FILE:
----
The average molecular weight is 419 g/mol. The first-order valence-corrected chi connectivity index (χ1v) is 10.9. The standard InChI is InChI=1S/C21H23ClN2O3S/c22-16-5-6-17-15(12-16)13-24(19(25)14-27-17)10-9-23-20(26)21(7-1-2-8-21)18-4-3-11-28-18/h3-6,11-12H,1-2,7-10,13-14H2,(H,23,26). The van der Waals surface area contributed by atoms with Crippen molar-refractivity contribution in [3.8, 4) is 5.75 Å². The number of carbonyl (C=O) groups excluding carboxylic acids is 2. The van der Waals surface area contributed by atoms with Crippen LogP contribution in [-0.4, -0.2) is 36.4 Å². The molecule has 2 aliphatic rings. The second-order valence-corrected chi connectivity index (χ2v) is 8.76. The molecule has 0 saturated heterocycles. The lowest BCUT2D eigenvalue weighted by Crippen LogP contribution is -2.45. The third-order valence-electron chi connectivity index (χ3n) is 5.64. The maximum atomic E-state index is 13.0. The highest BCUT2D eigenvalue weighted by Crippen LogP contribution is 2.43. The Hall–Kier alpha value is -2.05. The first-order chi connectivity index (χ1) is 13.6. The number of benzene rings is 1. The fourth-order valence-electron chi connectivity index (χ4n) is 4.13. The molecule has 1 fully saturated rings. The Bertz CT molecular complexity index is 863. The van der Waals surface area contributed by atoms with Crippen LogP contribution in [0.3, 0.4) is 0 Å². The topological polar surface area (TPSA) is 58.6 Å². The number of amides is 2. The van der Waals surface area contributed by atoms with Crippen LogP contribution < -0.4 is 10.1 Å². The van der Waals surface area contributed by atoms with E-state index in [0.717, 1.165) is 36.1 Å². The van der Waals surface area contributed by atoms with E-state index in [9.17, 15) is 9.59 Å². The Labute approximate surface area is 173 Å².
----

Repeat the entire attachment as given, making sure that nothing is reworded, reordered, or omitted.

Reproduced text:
The average molecular weight is 419 g/mol. The first-order valence-corrected chi connectivity index (χ1v) is 10.9. The standard InChI is InChI=1S/C21H23ClN2O3S/c22-16-5-6-17-15(12-16)13-24(19(25)14-27-17)10-9-23-20(26)21(7-1-2-8-21)18-4-3-11-28-18/h3-6,11-12H,1-2,7-10,13-14H2,(H,23,26). The van der Waals surface area contributed by atoms with Crippen molar-refractivity contribution in [3.8, 4) is 5.75 Å². The number of carbonyl (C=O) groups excluding carboxylic acids is 2. The van der Waals surface area contributed by atoms with Crippen LogP contribution in [-0.4, -0.2) is 36.4 Å². The molecule has 2 aliphatic rings. The second-order valence-corrected chi connectivity index (χ2v) is 8.76. The molecule has 0 saturated heterocycles. The lowest BCUT2D eigenvalue weighted by Crippen LogP contribution is -2.45. The third-order valence-electron chi connectivity index (χ3n) is 5.64. The maximum atomic E-state index is 13.0. The highest BCUT2D eigenvalue weighted by Crippen LogP contribution is 2.43. The Hall–Kier alpha value is -2.05. The first-order chi connectivity index (χ1) is 13.6. The number of benzene rings is 1. The fourth-order valence-electron chi connectivity index (χ4n) is 4.13. The molecule has 1 fully saturated rings. The Bertz CT molecular complexity index is 863. The van der Waals surface area contributed by atoms with Crippen LogP contribution in [0.3, 0.4) is 0 Å². The topological polar surface area (TPSA) is 58.6 Å². The number of amides is 2. The van der Waals surface area contributed by atoms with Crippen LogP contribution < -0.4 is 10.1 Å². The van der Waals surface area contributed by atoms with E-state index in [0.717, 1.165) is 36.1 Å². The van der Waals surface area contributed by atoms with E-state index in [9.17, 15) is 9.59 Å². The Labute approximate surface area is 173 Å².